We are labeled ‘unpatriotic’ if we do not toe the current disgrace posing as a legitimate government.  When we kneel in obeisance to compassion and tolerance rather than stand pledging  allegiance to the cloth symbol of a nation, we are castigated as revolutionary and disrespectful.  Well, maybe we are.  All great accomplishments in governing have been manifested by protest.  No, I cannot be silent when brothers and sisters of a different color or creed do not equally enjoy the fruits of the nation they have served in battle and embraced as home.

I will not profess the creeds of religions which deny even the most basic human understanding that all creatures are made in the image of the One whom they profess as God and Savior while simultaneously endorsing locked cages of children on our border and a war in the Gulf which threatens the citizens of Yemen with epic, catastrophic starvation.  No, I will not.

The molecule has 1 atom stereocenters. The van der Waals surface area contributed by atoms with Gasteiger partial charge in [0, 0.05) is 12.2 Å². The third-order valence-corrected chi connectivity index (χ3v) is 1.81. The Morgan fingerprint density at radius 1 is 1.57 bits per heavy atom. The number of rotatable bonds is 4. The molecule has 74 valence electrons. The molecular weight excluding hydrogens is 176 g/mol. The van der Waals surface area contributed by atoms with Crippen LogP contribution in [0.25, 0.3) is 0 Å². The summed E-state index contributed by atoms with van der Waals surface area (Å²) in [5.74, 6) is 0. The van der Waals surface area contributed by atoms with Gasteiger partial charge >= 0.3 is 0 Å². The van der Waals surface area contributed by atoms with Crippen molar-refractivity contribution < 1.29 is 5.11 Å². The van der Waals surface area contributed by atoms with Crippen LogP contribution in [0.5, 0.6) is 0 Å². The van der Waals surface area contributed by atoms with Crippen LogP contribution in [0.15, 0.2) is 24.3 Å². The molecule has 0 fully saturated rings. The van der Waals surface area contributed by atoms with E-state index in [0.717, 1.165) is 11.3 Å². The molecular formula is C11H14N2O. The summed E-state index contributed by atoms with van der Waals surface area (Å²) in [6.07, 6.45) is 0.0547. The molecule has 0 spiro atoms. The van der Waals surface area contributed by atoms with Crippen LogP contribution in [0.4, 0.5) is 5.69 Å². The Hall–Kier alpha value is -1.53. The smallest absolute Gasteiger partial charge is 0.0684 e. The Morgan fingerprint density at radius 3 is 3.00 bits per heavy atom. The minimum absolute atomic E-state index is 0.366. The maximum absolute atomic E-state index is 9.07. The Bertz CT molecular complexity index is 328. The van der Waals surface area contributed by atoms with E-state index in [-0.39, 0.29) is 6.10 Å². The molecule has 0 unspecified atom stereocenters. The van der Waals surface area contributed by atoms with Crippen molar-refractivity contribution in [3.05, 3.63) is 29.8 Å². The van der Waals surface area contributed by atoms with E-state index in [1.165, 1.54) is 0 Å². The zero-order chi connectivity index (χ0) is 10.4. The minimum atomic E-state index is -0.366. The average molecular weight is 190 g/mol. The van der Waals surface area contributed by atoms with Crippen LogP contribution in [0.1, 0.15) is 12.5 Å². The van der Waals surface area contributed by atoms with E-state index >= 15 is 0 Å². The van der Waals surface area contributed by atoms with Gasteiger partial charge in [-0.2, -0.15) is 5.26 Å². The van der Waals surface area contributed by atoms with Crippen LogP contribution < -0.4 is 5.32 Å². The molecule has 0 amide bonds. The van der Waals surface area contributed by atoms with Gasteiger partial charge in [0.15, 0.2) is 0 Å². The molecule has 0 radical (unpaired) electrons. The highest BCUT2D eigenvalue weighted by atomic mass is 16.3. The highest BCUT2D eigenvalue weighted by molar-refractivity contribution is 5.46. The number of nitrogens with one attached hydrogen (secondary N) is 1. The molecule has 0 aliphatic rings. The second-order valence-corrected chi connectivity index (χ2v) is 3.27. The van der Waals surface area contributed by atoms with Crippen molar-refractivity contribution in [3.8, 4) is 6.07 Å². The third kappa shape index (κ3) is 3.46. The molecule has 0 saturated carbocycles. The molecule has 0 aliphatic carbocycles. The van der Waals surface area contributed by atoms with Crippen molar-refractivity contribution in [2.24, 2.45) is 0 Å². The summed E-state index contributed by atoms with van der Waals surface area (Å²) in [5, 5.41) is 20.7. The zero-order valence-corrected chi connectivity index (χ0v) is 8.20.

I will not participate in the corporate destruction of our sacred ecosystem for the sake of increased profits of corporations which have abdicated ecological responsibility in lieu of financial extravagance.  While much of the world’s population  lives without the basic comforts of adequate food and clean water, placating the luxuriant appetites of the privileged at the expense of the marginalized poor cannot possibly advance the survival of our species materially or spiritually.

Enough is enough.  Enough corruption, enough hatred, enough greed, enough racism, enough killing.  Where will we choose to stand as our country approaches the threshold of despotic, authoritarian leadership?  As the earth’s ecosystem is screaming “enough” where will our allegiance be placed?  The answer for each of us is within.  When that quiet voice of protest within becomes a scream reverberating throughout the universe, then, perhaps, we can be assured that we have done enough.